The state of California
is preparing to invest up to $40 million in a new scientific field that backers say could revolutionize medicine and lead to personalized medical treatments.
The directors of the California Institute for Regenerative Medicine met in Berkeley on Jan. 29 to create one or two research centers for stem-cell genomics, the Sacramento Bee reported.
Scientists and biotech companies in the San Francisco Bay Area, San Diego and elsewhere are competing for the research money.
Researchers believe genomics—the study of genes and their relationships—can lead to more effective therapies that are tailored to a patient's genetic makeup.
The new research centers for stem-cell genomics could help make California a leader in the fast-moving field.
“Right now, in a lot of ways, doctors are making educated guesses as to how to treat patients more generally,” said UC Davis stem-cell researcher Paul Knoepfler. “By knowing our genomic information ... they could be making far more educated choices about treatments.”
The move into genomics comes as the California Institute for Regenerative Medicine struggles to fulfill the promises of the 2004 ballot initiative campaign that created the $3 billion stem-cell agency.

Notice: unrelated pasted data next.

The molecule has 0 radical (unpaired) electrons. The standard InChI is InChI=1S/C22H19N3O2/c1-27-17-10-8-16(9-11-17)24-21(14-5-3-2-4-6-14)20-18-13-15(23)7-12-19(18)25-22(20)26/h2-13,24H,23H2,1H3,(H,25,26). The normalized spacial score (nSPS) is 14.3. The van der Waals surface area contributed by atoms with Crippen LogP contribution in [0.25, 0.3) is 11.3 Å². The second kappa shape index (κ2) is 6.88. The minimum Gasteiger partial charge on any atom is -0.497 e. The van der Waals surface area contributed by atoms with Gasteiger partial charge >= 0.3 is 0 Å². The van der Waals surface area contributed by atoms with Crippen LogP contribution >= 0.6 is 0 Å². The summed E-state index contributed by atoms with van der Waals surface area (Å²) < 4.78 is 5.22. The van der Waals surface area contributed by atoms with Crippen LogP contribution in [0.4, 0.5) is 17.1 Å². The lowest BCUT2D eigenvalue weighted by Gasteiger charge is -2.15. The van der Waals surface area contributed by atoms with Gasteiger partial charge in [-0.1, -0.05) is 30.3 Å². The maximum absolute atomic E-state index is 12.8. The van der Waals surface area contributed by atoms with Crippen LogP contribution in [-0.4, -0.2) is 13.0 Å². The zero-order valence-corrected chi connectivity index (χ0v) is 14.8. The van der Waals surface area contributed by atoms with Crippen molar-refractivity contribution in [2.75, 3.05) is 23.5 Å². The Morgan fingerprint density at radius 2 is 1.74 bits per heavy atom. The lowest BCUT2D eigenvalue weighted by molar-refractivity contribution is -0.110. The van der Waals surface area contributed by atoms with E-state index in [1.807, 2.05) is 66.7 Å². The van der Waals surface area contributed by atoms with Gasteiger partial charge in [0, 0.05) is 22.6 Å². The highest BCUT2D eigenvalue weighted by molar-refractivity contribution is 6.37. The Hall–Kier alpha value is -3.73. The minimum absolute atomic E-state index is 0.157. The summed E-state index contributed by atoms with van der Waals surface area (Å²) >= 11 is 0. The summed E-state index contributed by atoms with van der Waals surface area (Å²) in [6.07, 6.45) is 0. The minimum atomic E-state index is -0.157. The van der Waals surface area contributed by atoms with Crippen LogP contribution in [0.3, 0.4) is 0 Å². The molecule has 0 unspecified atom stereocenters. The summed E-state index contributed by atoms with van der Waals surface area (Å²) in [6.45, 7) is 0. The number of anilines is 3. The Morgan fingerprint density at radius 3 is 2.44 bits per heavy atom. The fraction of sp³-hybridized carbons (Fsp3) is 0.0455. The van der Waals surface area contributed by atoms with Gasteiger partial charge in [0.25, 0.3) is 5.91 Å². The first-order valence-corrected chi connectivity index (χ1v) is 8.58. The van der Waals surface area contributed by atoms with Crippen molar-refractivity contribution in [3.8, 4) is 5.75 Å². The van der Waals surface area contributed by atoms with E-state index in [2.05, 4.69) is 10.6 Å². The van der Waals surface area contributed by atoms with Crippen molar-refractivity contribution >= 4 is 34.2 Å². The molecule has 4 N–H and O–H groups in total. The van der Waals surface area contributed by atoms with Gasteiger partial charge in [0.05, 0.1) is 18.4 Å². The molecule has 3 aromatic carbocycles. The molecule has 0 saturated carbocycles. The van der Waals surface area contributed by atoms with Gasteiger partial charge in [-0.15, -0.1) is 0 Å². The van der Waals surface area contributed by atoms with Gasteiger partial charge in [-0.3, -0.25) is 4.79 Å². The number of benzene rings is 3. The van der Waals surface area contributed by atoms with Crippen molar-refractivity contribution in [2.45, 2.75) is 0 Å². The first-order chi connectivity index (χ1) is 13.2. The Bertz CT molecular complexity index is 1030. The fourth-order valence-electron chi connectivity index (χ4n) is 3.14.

So far, no new therapies have emerged from the state institute, which will run out of cash for new awards in less than three years and needs some high-profile success to raise more money.
Two years ago, the stem-cell agency decided to move ahead with the plan to fund research into stem-cell genomics and began accepting applications for research money.
A group headed by Stanford University's Michael Snyder, director of its Center for Genomics and Personalized Medicine, is expected to receive a $33 million award, based on documents posted on the agency's website.